Many individuals pass through in just a sentence but come to life, like Mr Edelberg, “who used to sell chocolates to her [Berlin’s mother], and wept in a welter of German- Russian Riga broken phraseology”.

Then there are the intellectual fireworks. There are pages and pages of Oxford gossip and endless chatter about Wolfson College and the Royal Opera House, then suddenly Berlin turns to 19th-century Russian thinkers and writers such as Belinsky, Herzen and Tolstoy or late 18th-century critics of the Enlightenment such as Herder and Hamann. Take this on Tolstoy: “Towards the end of his life, [he] was thought of much as [Bertrand] Russell is now – marvellously self-confident aristocrat, a genius in his own proper sphere, but cranky and silly on social and political issues, though so proud, and so eminent, as not to be assailable whatever he said.” These pages are astonishing and bring Berlin’s genius to life.

This is the essence of Berlin and the best part of this volume of Letters, superbly edited again by Henry Hardy, this time in tandem with Mark Pottle. Yet there is always a tension. On the one hand, the vast erudition, fluency and humanity. On the other, the feline gossip, the back-stabbing and the namedropping. In 1972, Berlin wrote about his friend Lewis Namier: “He will live by his works more than by his personality, the memory of which will gradually fade.” The central question this book raises about Berlin is which will fade: the work or the personality? And what will endure?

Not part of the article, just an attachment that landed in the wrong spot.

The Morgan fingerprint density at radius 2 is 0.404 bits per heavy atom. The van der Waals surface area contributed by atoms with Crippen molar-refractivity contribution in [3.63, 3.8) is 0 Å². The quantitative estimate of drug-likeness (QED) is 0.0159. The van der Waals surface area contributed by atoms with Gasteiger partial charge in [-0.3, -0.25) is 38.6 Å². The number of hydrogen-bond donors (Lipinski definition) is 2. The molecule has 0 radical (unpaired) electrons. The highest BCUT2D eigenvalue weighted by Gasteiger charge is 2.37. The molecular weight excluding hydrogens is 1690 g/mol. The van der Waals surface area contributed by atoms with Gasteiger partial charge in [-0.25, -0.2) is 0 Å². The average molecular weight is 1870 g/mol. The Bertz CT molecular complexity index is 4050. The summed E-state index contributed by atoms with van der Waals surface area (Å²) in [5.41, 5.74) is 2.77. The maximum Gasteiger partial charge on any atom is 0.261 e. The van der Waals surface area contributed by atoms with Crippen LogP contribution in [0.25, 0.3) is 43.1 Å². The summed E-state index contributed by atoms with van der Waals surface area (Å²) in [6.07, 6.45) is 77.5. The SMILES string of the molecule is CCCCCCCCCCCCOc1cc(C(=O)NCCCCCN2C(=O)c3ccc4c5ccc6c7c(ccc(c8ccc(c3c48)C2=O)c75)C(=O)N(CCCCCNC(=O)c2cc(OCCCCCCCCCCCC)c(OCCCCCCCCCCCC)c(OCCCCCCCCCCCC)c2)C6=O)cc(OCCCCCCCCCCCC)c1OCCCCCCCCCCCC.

Man out of time: Isaiah Berlin in 1985. Photograph: Gemma Levine/Getty Images.

This article first appeared in the 01 July 2013 issue of the New Statesman, Brazil erupts

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Social media tome #Republic questions the wisdom of crowds

Cass R Sunstein explores how insulation pushes groups towards more extreme opinions.

Cass Sunstein, one of the leading public intellectuals in the United States and a former Obama administration official, has worried and written for more than 15 years about the effects of the internet and digital communications on democracy. This book, his third on the subject, tackles social media.

The heart of his argument lies in the cumulative, collective effect of what individuals do online. Networking, shopping, dating and activism are all transformed by the engine of opportunity that is the internet. But those new links and choices produce a malign side effect: “filter bubbles”, inside which like-minded people shut themselves off from opinions that might challenge their assumptions. Insulation pushes groups towards more extreme opinions.

Sunstein’s organising principle is the ­difference between consumer and political sovereignty. The former promotes individual choice despite its possible consequences; the latter takes into account the needs of society as a whole. His inspiration is Jane Jacobs, the historian of US cities who celebrated, in poetic language, the benign and enriching effect on democracy of random encounters between citizens on pavements and in parks. How do we now reverse or dilute the polarisation driven by Facebook and Twitter?

The solutions Sunstein proposes for this very difficult problem are oddly tentative: websites stocked with challenging ideas and deliberative debates, voluntary self-regulation and “serendipity buttons”. He rightly stresses transparency: we know far too little about the algorithms that sift news for our attention on the networks. Facebook has talked about trying to show news that is “engaging” and “interesting”, without ever engaging in detailed public discussion of what these words mean. The disclosure requirements for social networks “require consideration”, Sunstein writes, without saying whether Facebook might have to be required legally to explain precisely how it routes news to almost two billion users.